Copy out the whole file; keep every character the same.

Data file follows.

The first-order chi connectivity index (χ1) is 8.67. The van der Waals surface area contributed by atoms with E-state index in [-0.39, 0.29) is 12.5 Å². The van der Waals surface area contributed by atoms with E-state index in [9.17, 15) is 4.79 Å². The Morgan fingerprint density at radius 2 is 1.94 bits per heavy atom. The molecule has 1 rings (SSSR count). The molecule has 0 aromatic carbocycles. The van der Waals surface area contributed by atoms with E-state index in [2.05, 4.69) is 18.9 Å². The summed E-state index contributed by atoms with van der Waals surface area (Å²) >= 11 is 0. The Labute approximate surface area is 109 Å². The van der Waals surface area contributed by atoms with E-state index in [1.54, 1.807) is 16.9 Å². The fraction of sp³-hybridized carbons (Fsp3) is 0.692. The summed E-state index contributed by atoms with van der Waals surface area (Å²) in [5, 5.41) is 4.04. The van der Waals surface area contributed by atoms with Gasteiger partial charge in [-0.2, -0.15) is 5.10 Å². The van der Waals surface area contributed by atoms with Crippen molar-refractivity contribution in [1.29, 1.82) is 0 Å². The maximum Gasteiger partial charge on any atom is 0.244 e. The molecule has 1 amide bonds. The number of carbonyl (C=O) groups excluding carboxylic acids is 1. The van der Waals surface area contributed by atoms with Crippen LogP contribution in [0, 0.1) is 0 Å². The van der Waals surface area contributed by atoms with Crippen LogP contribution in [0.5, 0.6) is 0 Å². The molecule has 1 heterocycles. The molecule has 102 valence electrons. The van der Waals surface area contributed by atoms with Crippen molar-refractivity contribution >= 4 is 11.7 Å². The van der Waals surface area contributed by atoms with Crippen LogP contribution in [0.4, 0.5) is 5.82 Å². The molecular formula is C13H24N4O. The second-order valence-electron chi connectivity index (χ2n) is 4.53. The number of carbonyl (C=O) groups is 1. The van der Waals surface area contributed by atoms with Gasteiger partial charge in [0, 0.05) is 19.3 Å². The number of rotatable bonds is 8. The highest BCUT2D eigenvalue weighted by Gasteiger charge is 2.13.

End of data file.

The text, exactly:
The first-order chi connectivity index (χ1) is 8.67. The van der Waals surface area contributed by atoms with E-state index in [-0.39, 0.29) is 12.5 Å². The van der Waals surface area contributed by atoms with E-state index in [9.17, 15) is 4.79 Å². The Morgan fingerprint density at radius 2 is 1.94 bits per heavy atom. The molecule has 1 rings (SSSR count). The molecule has 0 aromatic carbocycles. The van der Waals surface area contributed by atoms with E-state index in [2.05, 4.69) is 18.9 Å². The summed E-state index contributed by atoms with van der Waals surface area (Å²) >= 11 is 0. The Labute approximate surface area is 109 Å². The van der Waals surface area contributed by atoms with E-state index in [1.54, 1.807) is 16.9 Å². The fraction of sp³-hybridized carbons (Fsp3) is 0.692. The summed E-state index contributed by atoms with van der Waals surface area (Å²) in [5, 5.41) is 4.04. The van der Waals surface area contributed by atoms with Gasteiger partial charge in [-0.2, -0.15) is 5.10 Å². The van der Waals surface area contributed by atoms with Crippen molar-refractivity contribution in [1.29, 1.82) is 0 Å². The maximum Gasteiger partial charge on any atom is 0.244 e. The molecule has 1 amide bonds. The number of carbonyl (C=O) groups excluding carboxylic acids is 1. The van der Waals surface area contributed by atoms with Crippen LogP contribution in [0, 0.1) is 0 Å². The van der Waals surface area contributed by atoms with Crippen LogP contribution in [0.5, 0.6) is 0 Å². The molecule has 1 heterocycles. The molecule has 102 valence electrons. The van der Waals surface area contributed by atoms with Crippen molar-refractivity contribution >= 4 is 11.7 Å². The van der Waals surface area contributed by atoms with Crippen LogP contribution in [0.4, 0.5) is 5.82 Å². The molecular formula is C13H24N4O. The second-order valence-electron chi connectivity index (χ2n) is 4.53. The number of carbonyl (C=O) groups is 1. The van der Waals surface area contributed by atoms with Gasteiger partial charge in [0, 0.05) is 19.3 Å². The number of rotatable bonds is 8. The highest BCUT2D eigenvalue weighted by Gasteiger charge is 2.13.